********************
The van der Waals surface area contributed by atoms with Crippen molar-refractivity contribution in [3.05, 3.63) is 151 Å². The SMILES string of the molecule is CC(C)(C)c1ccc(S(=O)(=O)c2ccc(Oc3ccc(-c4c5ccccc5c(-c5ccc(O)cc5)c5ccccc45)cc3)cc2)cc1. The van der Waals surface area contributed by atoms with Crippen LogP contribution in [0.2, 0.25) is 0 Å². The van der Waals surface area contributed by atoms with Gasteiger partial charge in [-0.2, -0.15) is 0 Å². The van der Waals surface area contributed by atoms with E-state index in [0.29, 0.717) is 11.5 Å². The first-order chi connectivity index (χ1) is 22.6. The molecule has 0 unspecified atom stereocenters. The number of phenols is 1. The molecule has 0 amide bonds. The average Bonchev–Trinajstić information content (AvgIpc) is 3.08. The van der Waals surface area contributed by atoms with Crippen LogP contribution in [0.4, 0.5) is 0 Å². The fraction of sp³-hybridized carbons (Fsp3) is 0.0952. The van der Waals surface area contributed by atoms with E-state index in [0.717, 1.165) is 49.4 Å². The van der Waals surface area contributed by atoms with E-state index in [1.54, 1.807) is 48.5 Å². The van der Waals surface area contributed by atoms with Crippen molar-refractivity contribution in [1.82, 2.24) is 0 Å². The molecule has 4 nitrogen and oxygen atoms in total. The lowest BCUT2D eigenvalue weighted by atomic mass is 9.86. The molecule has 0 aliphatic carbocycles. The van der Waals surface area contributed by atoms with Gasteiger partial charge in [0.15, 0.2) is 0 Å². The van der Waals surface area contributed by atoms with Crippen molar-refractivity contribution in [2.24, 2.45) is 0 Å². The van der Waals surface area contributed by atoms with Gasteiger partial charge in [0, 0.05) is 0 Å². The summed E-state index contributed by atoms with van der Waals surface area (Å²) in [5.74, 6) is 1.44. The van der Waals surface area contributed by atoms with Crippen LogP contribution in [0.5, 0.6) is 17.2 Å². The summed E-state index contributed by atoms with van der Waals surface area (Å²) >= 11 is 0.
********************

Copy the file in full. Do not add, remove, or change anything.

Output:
The van der Waals surface area contributed by atoms with Crippen molar-refractivity contribution in [3.05, 3.63) is 151 Å². The SMILES string of the molecule is CC(C)(C)c1ccc(S(=O)(=O)c2ccc(Oc3ccc(-c4c5ccccc5c(-c5ccc(O)cc5)c5ccccc45)cc3)cc2)cc1. The van der Waals surface area contributed by atoms with Crippen LogP contribution in [0.2, 0.25) is 0 Å². The van der Waals surface area contributed by atoms with Gasteiger partial charge in [-0.2, -0.15) is 0 Å². The van der Waals surface area contributed by atoms with E-state index in [0.29, 0.717) is 11.5 Å². The first-order chi connectivity index (χ1) is 22.6. The molecule has 0 unspecified atom stereocenters. The number of phenols is 1. The molecule has 0 amide bonds. The average Bonchev–Trinajstić information content (AvgIpc) is 3.08. The van der Waals surface area contributed by atoms with Crippen LogP contribution in [0.4, 0.5) is 0 Å². The fraction of sp³-hybridized carbons (Fsp3) is 0.0952. The van der Waals surface area contributed by atoms with E-state index in [0.717, 1.165) is 49.4 Å². The van der Waals surface area contributed by atoms with E-state index in [1.54, 1.807) is 48.5 Å². The van der Waals surface area contributed by atoms with Crippen molar-refractivity contribution in [1.82, 2.24) is 0 Å². The molecule has 4 nitrogen and oxygen atoms in total. The lowest BCUT2D eigenvalue weighted by atomic mass is 9.86. The molecule has 0 aliphatic carbocycles. The van der Waals surface area contributed by atoms with Gasteiger partial charge in [0.15, 0.2) is 0 Å². The van der Waals surface area contributed by atoms with Crippen molar-refractivity contribution in [2.24, 2.45) is 0 Å². The van der Waals surface area contributed by atoms with Gasteiger partial charge in [0, 0.05) is 0 Å². The summed E-state index contributed by atoms with van der Waals surface area (Å²) in [5.74, 6) is 1.44. The van der Waals surface area contributed by atoms with Crippen LogP contribution in [0.5, 0.6) is 17.2 Å². The summed E-state index contributed by atoms with van der Waals surface area (Å²) >= 11 is 0.